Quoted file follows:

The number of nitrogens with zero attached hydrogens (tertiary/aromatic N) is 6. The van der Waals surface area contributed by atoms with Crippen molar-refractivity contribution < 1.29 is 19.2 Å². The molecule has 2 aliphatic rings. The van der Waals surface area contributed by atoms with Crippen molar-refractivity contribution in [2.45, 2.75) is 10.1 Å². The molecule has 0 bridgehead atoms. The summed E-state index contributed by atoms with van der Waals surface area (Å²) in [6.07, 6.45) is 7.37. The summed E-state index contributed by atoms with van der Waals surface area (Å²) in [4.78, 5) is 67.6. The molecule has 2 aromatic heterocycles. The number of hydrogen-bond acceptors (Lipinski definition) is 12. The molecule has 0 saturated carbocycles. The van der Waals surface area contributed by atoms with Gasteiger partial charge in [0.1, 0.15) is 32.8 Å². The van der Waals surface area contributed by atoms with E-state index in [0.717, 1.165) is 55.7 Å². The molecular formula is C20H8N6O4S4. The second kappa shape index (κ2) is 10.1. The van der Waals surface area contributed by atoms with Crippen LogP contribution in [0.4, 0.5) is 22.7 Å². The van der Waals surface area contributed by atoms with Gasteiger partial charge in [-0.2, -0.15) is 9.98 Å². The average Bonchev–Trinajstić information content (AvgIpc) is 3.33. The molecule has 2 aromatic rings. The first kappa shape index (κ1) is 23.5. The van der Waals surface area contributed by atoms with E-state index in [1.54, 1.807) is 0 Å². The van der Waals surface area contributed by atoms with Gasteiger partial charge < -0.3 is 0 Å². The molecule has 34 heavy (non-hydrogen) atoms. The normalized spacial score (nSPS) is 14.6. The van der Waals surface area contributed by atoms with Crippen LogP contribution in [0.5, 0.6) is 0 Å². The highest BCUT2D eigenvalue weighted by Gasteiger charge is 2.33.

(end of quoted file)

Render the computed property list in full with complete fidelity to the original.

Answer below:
The number of nitrogens with zero attached hydrogens (tertiary/aromatic N) is 6. The van der Waals surface area contributed by atoms with Crippen molar-refractivity contribution < 1.29 is 19.2 Å². The molecule has 2 aliphatic rings. The van der Waals surface area contributed by atoms with Crippen molar-refractivity contribution in [2.45, 2.75) is 10.1 Å². The molecule has 0 bridgehead atoms. The summed E-state index contributed by atoms with van der Waals surface area (Å²) in [6.07, 6.45) is 7.37. The summed E-state index contributed by atoms with van der Waals surface area (Å²) in [4.78, 5) is 67.6. The molecule has 2 aromatic heterocycles. The number of hydrogen-bond acceptors (Lipinski definition) is 12. The molecule has 0 saturated carbocycles. The van der Waals surface area contributed by atoms with Gasteiger partial charge in [0.1, 0.15) is 32.8 Å². The van der Waals surface area contributed by atoms with E-state index in [0.717, 1.165) is 55.7 Å². The molecular formula is C20H8N6O4S4. The second kappa shape index (κ2) is 10.1. The van der Waals surface area contributed by atoms with Crippen LogP contribution in [0.4, 0.5) is 22.7 Å². The van der Waals surface area contributed by atoms with Gasteiger partial charge in [-0.2, -0.15) is 9.98 Å². The average Bonchev–Trinajstić information content (AvgIpc) is 3.33. The molecule has 2 aromatic rings. The first kappa shape index (κ1) is 23.5. The van der Waals surface area contributed by atoms with E-state index in [1.54, 1.807) is 0 Å². The van der Waals surface area contributed by atoms with Gasteiger partial charge < -0.3 is 0 Å². The molecule has 34 heavy (non-hydrogen) atoms. The normalized spacial score (nSPS) is 14.6. The van der Waals surface area contributed by atoms with Crippen LogP contribution in [0.5, 0.6) is 0 Å². The highest BCUT2D eigenvalue weighted by Gasteiger charge is 2.33.